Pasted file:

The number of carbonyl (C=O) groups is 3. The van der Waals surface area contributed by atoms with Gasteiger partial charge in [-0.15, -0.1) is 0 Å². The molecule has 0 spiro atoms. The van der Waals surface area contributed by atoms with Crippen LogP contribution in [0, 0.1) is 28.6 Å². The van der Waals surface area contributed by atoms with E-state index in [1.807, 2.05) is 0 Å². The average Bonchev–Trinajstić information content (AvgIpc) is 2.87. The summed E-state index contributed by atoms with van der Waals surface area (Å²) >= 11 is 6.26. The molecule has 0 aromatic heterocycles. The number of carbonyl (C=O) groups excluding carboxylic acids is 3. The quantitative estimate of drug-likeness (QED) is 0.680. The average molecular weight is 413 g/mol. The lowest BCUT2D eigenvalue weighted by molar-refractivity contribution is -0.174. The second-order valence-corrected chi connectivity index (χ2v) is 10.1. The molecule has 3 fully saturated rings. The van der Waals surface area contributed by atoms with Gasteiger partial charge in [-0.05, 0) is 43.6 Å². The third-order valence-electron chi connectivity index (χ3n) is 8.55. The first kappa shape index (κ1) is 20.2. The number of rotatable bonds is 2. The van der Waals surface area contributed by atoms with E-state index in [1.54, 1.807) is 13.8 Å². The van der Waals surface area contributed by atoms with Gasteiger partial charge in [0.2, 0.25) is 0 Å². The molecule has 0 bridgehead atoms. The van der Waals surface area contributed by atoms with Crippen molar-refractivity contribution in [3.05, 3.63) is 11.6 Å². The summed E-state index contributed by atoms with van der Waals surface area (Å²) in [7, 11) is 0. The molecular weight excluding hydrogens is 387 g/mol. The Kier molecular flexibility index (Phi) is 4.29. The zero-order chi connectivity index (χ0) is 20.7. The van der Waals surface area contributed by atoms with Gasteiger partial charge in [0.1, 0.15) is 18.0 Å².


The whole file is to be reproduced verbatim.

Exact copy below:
The number of carbonyl (C=O) groups is 3. The van der Waals surface area contributed by atoms with Gasteiger partial charge in [-0.15, -0.1) is 0 Å². The molecule has 0 spiro atoms. The van der Waals surface area contributed by atoms with Crippen LogP contribution in [0, 0.1) is 28.6 Å². The van der Waals surface area contributed by atoms with E-state index in [1.807, 2.05) is 0 Å². The average Bonchev–Trinajstić information content (AvgIpc) is 2.87. The summed E-state index contributed by atoms with van der Waals surface area (Å²) >= 11 is 6.26. The molecule has 0 aromatic heterocycles. The number of carbonyl (C=O) groups excluding carboxylic acids is 3. The quantitative estimate of drug-likeness (QED) is 0.680. The average molecular weight is 413 g/mol. The lowest BCUT2D eigenvalue weighted by molar-refractivity contribution is -0.174. The second-order valence-corrected chi connectivity index (χ2v) is 10.1. The molecule has 3 fully saturated rings. The van der Waals surface area contributed by atoms with Gasteiger partial charge in [-0.05, 0) is 43.6 Å². The third-order valence-electron chi connectivity index (χ3n) is 8.55. The first kappa shape index (κ1) is 20.2. The number of rotatable bonds is 2. The van der Waals surface area contributed by atoms with E-state index in [1.54, 1.807) is 13.8 Å². The van der Waals surface area contributed by atoms with Gasteiger partial charge in [0.2, 0.25) is 0 Å². The molecule has 0 bridgehead atoms. The van der Waals surface area contributed by atoms with Crippen molar-refractivity contribution in [3.05, 3.63) is 11.6 Å². The summed E-state index contributed by atoms with van der Waals surface area (Å²) in [7, 11) is 0. The molecular weight excluding hydrogens is 387 g/mol. The Kier molecular flexibility index (Phi) is 4.29. The zero-order chi connectivity index (χ0) is 20.7. The van der Waals surface area contributed by atoms with Gasteiger partial charge in [0.1, 0.15) is 18.0 Å².